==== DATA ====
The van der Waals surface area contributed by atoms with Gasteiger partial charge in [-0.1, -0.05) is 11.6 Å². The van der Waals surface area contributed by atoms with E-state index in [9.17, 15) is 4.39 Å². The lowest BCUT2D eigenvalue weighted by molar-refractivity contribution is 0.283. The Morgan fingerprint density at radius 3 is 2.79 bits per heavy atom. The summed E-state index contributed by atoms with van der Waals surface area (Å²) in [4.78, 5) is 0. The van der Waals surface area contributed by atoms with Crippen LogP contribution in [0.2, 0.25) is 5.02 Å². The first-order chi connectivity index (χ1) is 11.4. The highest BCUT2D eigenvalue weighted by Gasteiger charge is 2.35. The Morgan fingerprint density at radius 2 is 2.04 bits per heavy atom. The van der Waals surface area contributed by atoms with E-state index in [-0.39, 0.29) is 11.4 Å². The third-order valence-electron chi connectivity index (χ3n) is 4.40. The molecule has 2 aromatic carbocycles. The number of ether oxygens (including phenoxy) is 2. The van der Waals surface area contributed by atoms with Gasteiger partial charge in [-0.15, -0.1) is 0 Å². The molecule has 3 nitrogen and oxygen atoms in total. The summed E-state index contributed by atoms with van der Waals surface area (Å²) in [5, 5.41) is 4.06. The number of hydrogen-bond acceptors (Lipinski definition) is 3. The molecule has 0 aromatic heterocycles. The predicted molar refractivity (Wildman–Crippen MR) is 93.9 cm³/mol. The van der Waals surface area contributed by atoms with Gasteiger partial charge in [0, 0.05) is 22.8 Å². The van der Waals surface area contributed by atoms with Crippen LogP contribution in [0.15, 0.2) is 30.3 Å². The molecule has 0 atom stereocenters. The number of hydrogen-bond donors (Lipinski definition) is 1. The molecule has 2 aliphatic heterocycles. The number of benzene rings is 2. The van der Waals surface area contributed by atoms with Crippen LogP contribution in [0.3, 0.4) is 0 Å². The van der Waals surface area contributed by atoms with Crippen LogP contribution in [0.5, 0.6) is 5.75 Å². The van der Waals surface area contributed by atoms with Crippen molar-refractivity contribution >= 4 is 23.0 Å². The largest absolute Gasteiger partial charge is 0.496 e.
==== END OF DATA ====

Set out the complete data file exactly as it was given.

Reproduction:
The van der Waals surface area contributed by atoms with Gasteiger partial charge in [-0.1, -0.05) is 11.6 Å². The van der Waals surface area contributed by atoms with E-state index in [9.17, 15) is 4.39 Å². The lowest BCUT2D eigenvalue weighted by molar-refractivity contribution is 0.283. The Morgan fingerprint density at radius 3 is 2.79 bits per heavy atom. The summed E-state index contributed by atoms with van der Waals surface area (Å²) in [4.78, 5) is 0. The van der Waals surface area contributed by atoms with Crippen LogP contribution in [0.2, 0.25) is 5.02 Å². The first-order chi connectivity index (χ1) is 11.4. The highest BCUT2D eigenvalue weighted by Gasteiger charge is 2.35. The Morgan fingerprint density at radius 2 is 2.04 bits per heavy atom. The van der Waals surface area contributed by atoms with E-state index in [-0.39, 0.29) is 11.4 Å². The third-order valence-electron chi connectivity index (χ3n) is 4.40. The molecule has 2 aromatic carbocycles. The number of ether oxygens (including phenoxy) is 2. The van der Waals surface area contributed by atoms with Gasteiger partial charge in [-0.15, -0.1) is 0 Å². The molecule has 3 nitrogen and oxygen atoms in total. The summed E-state index contributed by atoms with van der Waals surface area (Å²) in [5, 5.41) is 4.06. The number of hydrogen-bond acceptors (Lipinski definition) is 3. The molecule has 0 aromatic heterocycles. The predicted molar refractivity (Wildman–Crippen MR) is 93.9 cm³/mol. The van der Waals surface area contributed by atoms with Gasteiger partial charge in [0, 0.05) is 22.8 Å². The van der Waals surface area contributed by atoms with Crippen LogP contribution in [0.15, 0.2) is 30.3 Å². The molecule has 0 atom stereocenters. The number of hydrogen-bond donors (Lipinski definition) is 1. The molecule has 2 aliphatic heterocycles. The number of benzene rings is 2. The van der Waals surface area contributed by atoms with Crippen LogP contribution in [0.3, 0.4) is 0 Å². The van der Waals surface area contributed by atoms with Crippen LogP contribution in [0.5, 0.6) is 5.75 Å². The van der Waals surface area contributed by atoms with Crippen molar-refractivity contribution >= 4 is 23.0 Å². The largest absolute Gasteiger partial charge is 0.496 e.